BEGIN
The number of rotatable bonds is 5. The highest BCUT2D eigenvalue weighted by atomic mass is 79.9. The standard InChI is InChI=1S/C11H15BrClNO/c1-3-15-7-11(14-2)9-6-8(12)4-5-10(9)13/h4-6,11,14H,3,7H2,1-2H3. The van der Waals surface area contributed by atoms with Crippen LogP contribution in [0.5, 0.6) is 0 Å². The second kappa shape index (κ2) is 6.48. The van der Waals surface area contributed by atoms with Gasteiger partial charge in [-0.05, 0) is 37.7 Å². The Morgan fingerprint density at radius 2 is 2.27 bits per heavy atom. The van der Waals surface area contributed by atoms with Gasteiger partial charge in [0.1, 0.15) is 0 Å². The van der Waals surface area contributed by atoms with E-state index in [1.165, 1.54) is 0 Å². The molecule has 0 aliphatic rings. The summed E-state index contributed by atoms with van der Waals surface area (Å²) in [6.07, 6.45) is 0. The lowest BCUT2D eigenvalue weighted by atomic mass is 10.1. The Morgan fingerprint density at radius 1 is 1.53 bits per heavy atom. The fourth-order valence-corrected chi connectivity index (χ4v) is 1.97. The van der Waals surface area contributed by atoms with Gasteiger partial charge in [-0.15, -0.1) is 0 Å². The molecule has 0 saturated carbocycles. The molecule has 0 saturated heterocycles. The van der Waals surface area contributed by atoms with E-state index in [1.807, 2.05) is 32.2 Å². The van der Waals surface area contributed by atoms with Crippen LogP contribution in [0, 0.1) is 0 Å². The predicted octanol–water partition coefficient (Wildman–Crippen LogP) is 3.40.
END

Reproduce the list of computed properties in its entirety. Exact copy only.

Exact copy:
The number of rotatable bonds is 5. The highest BCUT2D eigenvalue weighted by atomic mass is 79.9. The standard InChI is InChI=1S/C11H15BrClNO/c1-3-15-7-11(14-2)9-6-8(12)4-5-10(9)13/h4-6,11,14H,3,7H2,1-2H3. The van der Waals surface area contributed by atoms with Crippen LogP contribution in [0.5, 0.6) is 0 Å². The second kappa shape index (κ2) is 6.48. The van der Waals surface area contributed by atoms with Gasteiger partial charge in [-0.05, 0) is 37.7 Å². The Morgan fingerprint density at radius 2 is 2.27 bits per heavy atom. The van der Waals surface area contributed by atoms with Gasteiger partial charge in [0.1, 0.15) is 0 Å². The van der Waals surface area contributed by atoms with E-state index in [1.165, 1.54) is 0 Å². The molecule has 0 aliphatic rings. The summed E-state index contributed by atoms with van der Waals surface area (Å²) in [6.07, 6.45) is 0. The lowest BCUT2D eigenvalue weighted by atomic mass is 10.1. The Morgan fingerprint density at radius 1 is 1.53 bits per heavy atom. The fourth-order valence-corrected chi connectivity index (χ4v) is 1.97. The van der Waals surface area contributed by atoms with Gasteiger partial charge in [-0.15, -0.1) is 0 Å². The molecule has 0 saturated carbocycles. The molecule has 0 saturated heterocycles. The van der Waals surface area contributed by atoms with E-state index in [1.807, 2.05) is 32.2 Å². The van der Waals surface area contributed by atoms with Crippen LogP contribution in [0, 0.1) is 0 Å². The predicted octanol–water partition coefficient (Wildman–Crippen LogP) is 3.40.